Thirteen people are dead and another 18 are missing following the explosion at a petrochemical plant part-owned by Petroleos Mexicanos (Pemex) . The state-owned oil company, which said a fire led to the explosion on 20 April, confirmed that 136 people were also injured during the blast.
Pemex CEO Jose Antonio Gonzalez Anaya told Radio Formula that 24 people remain in hospital, including 13 in critical condition. Gonzalez Anaya flew to the site in Coatzacoalcos, Veracruz and said that rebuilding the plant may take a year, Bloomberg reported. The executive said it was unclear what caused the explosion.
"We know there was a leak, what we don't know is why, but everything points to an accident," Gonzalez Anaya said, according to Reuters.
Local and municipal police, along with marines, were charged with blocking the entrance to the plant, which was engulfed by the smell of ammonia in the air. According to Reuters, officials wore blue masks as family members crowded around and demanded information on missing relatives. Family members were notably not wearing anything to protect them from the fumes.
"We are desperate because no one is coming out to show their face," 49-year-old Ancelma Cordero said. Cordero's 21-year-old brother is one of the missing workers and has reportedly not answered his mobile phone. She noted that she had waited overnight for information and was beginning to get a headache from the fumes.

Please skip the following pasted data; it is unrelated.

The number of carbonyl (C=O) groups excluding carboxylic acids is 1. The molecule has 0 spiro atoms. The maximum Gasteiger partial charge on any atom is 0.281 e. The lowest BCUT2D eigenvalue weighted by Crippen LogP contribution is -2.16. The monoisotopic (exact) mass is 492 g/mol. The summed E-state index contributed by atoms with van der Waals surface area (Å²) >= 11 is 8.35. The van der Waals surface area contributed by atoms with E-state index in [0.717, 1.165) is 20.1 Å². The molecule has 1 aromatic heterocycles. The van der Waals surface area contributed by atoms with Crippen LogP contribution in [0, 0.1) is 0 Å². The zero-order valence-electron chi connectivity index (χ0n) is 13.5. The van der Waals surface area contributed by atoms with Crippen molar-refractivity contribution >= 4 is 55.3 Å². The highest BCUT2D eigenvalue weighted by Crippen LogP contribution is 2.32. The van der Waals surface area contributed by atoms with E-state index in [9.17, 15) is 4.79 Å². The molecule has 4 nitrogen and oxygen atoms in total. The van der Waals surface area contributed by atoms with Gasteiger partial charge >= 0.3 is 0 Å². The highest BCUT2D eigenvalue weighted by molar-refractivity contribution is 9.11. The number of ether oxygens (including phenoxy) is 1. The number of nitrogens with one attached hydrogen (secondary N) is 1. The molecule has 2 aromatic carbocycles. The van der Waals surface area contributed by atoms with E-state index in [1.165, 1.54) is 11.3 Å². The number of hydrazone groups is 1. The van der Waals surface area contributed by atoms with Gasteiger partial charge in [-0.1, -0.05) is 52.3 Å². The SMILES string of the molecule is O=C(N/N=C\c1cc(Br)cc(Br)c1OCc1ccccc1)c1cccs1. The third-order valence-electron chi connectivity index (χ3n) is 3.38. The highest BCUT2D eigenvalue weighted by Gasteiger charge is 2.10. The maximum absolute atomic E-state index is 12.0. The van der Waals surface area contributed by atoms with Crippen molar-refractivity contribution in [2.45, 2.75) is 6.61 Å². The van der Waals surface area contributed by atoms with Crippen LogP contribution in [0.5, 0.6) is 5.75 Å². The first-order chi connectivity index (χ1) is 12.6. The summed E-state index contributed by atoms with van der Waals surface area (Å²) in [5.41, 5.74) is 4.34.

"They told us we were breathing toxins and we should leave," Cordero said of the authorities. "But...if we leave, they could make the bodies disappear."
According to Reuters, the explosion occurred at a vinyl petrochemical plant jointly controlled by Pemex's petrochemical unit and majority owner Mexican plastic pipe maker Mexichem. "This is neither the time for excuses nor finding those to blame," Juan Pablo de Valle, Mexichem's chairman, tweeted. "It is the time to tend to the injured, be accountable and support all those affected."
In a statement to the Mexican Stock Exchange (BMV), Mexichem said, "The emergency is being addressed and all emergency and evacuation protocols in coordination with Pemex, Civil Protection and with the support of the Emergency Response System CLAM supported by all companies in the region were activated."
State Governor Javier Duarte announced on 20 April that more than 2,000 people had been evacuated in the towns of Villa Allende, Nuevo Mundo and the surrounding suburbs, CNN Expansion reported.
The explosion is the latest incident in a series of mishaps for the company. A blaze killed a worker at the plant in February and a fire at a Gulf of Mexico platform led to seven deaths and $780m in losses.